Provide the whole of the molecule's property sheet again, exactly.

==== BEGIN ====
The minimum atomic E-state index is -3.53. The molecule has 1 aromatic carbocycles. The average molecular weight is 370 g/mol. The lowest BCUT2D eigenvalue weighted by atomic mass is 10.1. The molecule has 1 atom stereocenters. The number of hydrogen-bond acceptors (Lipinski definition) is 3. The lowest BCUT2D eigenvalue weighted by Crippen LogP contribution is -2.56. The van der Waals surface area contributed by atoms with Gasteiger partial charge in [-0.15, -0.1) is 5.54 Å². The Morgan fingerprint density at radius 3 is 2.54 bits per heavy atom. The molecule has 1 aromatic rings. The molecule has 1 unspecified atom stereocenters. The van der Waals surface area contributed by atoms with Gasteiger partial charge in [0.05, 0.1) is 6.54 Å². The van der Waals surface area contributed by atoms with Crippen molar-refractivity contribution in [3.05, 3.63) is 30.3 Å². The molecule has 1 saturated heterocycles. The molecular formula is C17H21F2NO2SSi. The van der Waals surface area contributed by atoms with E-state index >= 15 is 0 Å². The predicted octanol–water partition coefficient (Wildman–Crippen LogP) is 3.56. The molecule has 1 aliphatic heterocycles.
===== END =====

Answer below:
The minimum atomic E-state index is -3.53. The molecule has 1 aromatic carbocycles. The average molecular weight is 370 g/mol. The lowest BCUT2D eigenvalue weighted by atomic mass is 10.1. The molecule has 1 atom stereocenters. The number of hydrogen-bond acceptors (Lipinski definition) is 3. The lowest BCUT2D eigenvalue weighted by Crippen LogP contribution is -2.56. The van der Waals surface area contributed by atoms with Gasteiger partial charge in [-0.15, -0.1) is 5.54 Å². The Morgan fingerprint density at radius 3 is 2.54 bits per heavy atom. The molecule has 1 aromatic rings. The molecule has 1 unspecified atom stereocenters. The van der Waals surface area contributed by atoms with Gasteiger partial charge in [0.05, 0.1) is 6.54 Å². The van der Waals surface area contributed by atoms with Crippen molar-refractivity contribution in [3.05, 3.63) is 30.3 Å². The molecule has 1 saturated heterocycles. The molecular formula is C17H21F2NO2SSi. The van der Waals surface area contributed by atoms with E-state index >= 15 is 0 Å². The predicted octanol–water partition coefficient (Wildman–Crippen LogP) is 3.56. The molecule has 1 aliphatic heterocycles.